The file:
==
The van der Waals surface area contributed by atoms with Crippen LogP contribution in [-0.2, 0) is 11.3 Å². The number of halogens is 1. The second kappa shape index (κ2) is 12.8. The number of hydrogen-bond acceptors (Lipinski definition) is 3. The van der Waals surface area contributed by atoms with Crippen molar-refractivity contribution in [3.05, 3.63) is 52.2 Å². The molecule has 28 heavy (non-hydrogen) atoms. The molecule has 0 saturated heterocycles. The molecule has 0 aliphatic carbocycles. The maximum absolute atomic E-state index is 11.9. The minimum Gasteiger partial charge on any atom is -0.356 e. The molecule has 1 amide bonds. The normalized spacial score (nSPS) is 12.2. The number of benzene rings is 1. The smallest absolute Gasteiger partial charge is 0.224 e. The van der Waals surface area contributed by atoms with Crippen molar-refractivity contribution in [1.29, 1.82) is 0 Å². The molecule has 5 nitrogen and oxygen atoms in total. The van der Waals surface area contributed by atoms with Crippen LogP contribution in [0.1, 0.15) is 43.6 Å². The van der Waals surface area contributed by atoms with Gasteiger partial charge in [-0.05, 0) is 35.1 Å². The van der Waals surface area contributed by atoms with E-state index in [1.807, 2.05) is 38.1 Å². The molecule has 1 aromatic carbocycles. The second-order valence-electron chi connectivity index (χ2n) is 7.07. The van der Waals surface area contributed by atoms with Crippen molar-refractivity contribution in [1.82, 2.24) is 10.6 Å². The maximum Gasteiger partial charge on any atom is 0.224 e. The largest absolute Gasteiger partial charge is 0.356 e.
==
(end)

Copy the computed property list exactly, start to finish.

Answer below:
The van der Waals surface area contributed by atoms with Crippen LogP contribution in [-0.2, 0) is 11.3 Å². The number of halogens is 1. The second kappa shape index (κ2) is 12.8. The number of hydrogen-bond acceptors (Lipinski definition) is 3. The van der Waals surface area contributed by atoms with Crippen molar-refractivity contribution in [3.05, 3.63) is 52.2 Å². The molecule has 28 heavy (non-hydrogen) atoms. The molecule has 0 saturated heterocycles. The molecule has 0 aliphatic carbocycles. The maximum absolute atomic E-state index is 11.9. The minimum Gasteiger partial charge on any atom is -0.356 e. The molecule has 1 amide bonds. The normalized spacial score (nSPS) is 12.2. The number of benzene rings is 1. The smallest absolute Gasteiger partial charge is 0.224 e. The van der Waals surface area contributed by atoms with Crippen molar-refractivity contribution in [1.29, 1.82) is 0 Å². The molecule has 5 nitrogen and oxygen atoms in total. The van der Waals surface area contributed by atoms with Crippen LogP contribution in [0.1, 0.15) is 43.6 Å². The van der Waals surface area contributed by atoms with Gasteiger partial charge in [-0.05, 0) is 35.1 Å². The van der Waals surface area contributed by atoms with E-state index in [1.807, 2.05) is 38.1 Å². The molecule has 1 aromatic carbocycles. The second-order valence-electron chi connectivity index (χ2n) is 7.07. The van der Waals surface area contributed by atoms with Crippen molar-refractivity contribution in [1.82, 2.24) is 10.6 Å². The maximum Gasteiger partial charge on any atom is 0.224 e. The largest absolute Gasteiger partial charge is 0.356 e.